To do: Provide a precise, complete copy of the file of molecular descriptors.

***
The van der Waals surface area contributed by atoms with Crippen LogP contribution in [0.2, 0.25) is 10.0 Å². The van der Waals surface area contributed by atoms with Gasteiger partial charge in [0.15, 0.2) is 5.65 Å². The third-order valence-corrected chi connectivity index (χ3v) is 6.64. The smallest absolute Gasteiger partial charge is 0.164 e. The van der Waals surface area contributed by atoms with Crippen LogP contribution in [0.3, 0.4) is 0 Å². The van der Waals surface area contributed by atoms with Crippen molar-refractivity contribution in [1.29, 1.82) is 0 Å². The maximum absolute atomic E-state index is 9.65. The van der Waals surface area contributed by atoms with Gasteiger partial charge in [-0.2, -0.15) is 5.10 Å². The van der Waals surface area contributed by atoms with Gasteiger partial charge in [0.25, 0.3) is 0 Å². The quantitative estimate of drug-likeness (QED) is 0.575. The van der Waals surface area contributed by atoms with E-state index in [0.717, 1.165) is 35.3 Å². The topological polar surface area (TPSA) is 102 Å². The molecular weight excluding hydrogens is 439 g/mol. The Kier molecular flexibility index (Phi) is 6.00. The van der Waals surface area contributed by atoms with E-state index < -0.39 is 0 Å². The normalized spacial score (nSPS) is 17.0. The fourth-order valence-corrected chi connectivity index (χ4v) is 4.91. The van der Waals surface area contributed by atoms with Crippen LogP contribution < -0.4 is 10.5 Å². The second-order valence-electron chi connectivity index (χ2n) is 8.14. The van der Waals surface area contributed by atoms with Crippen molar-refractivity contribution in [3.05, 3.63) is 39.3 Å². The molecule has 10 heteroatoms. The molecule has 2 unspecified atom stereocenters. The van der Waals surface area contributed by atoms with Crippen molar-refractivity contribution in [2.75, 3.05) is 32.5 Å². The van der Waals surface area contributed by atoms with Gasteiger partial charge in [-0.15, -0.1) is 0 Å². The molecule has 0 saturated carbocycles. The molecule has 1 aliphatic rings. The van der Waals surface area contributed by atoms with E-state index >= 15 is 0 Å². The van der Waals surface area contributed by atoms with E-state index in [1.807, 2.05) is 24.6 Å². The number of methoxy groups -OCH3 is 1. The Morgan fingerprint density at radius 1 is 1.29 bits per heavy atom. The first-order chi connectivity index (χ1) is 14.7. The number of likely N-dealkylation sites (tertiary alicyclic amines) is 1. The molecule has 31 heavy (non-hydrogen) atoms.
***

The van der Waals surface area contributed by atoms with Crippen LogP contribution in [0.2, 0.25) is 10.0 Å². The van der Waals surface area contributed by atoms with Gasteiger partial charge in [0.15, 0.2) is 5.65 Å². The third-order valence-corrected chi connectivity index (χ3v) is 6.64. The smallest absolute Gasteiger partial charge is 0.164 e. The van der Waals surface area contributed by atoms with Crippen LogP contribution in [0.3, 0.4) is 0 Å². The van der Waals surface area contributed by atoms with Crippen molar-refractivity contribution in [1.29, 1.82) is 0 Å². The maximum absolute atomic E-state index is 9.65. The van der Waals surface area contributed by atoms with Gasteiger partial charge in [-0.2, -0.15) is 5.10 Å². The van der Waals surface area contributed by atoms with Gasteiger partial charge in [0.25, 0.3) is 0 Å². The quantitative estimate of drug-likeness (QED) is 0.575. The van der Waals surface area contributed by atoms with E-state index in [0.717, 1.165) is 35.3 Å². The topological polar surface area (TPSA) is 102 Å². The molecular weight excluding hydrogens is 439 g/mol. The Kier molecular flexibility index (Phi) is 6.00. The van der Waals surface area contributed by atoms with E-state index < -0.39 is 0 Å². The normalized spacial score (nSPS) is 17.0. The fourth-order valence-corrected chi connectivity index (χ4v) is 4.91. The van der Waals surface area contributed by atoms with Crippen LogP contribution < -0.4 is 10.5 Å². The second-order valence-electron chi connectivity index (χ2n) is 8.14. The van der Waals surface area contributed by atoms with Crippen molar-refractivity contribution in [3.05, 3.63) is 39.3 Å². The molecule has 10 heteroatoms. The molecule has 2 unspecified atom stereocenters. The van der Waals surface area contributed by atoms with Crippen molar-refractivity contribution in [2.75, 3.05) is 32.5 Å². The van der Waals surface area contributed by atoms with Gasteiger partial charge in [-0.15, -0.1) is 0 Å². The molecule has 0 saturated carbocycles. The molecule has 1 aliphatic rings. The van der Waals surface area contributed by atoms with E-state index >= 15 is 0 Å². The van der Waals surface area contributed by atoms with E-state index in [1.807, 2.05) is 24.6 Å². The number of methoxy groups -OCH3 is 1. The Morgan fingerprint density at radius 1 is 1.29 bits per heavy atom. The first-order chi connectivity index (χ1) is 14.7. The number of likely N-dealkylation sites (tertiary alicyclic amines) is 1. The molecule has 31 heavy (non-hydrogen) atoms.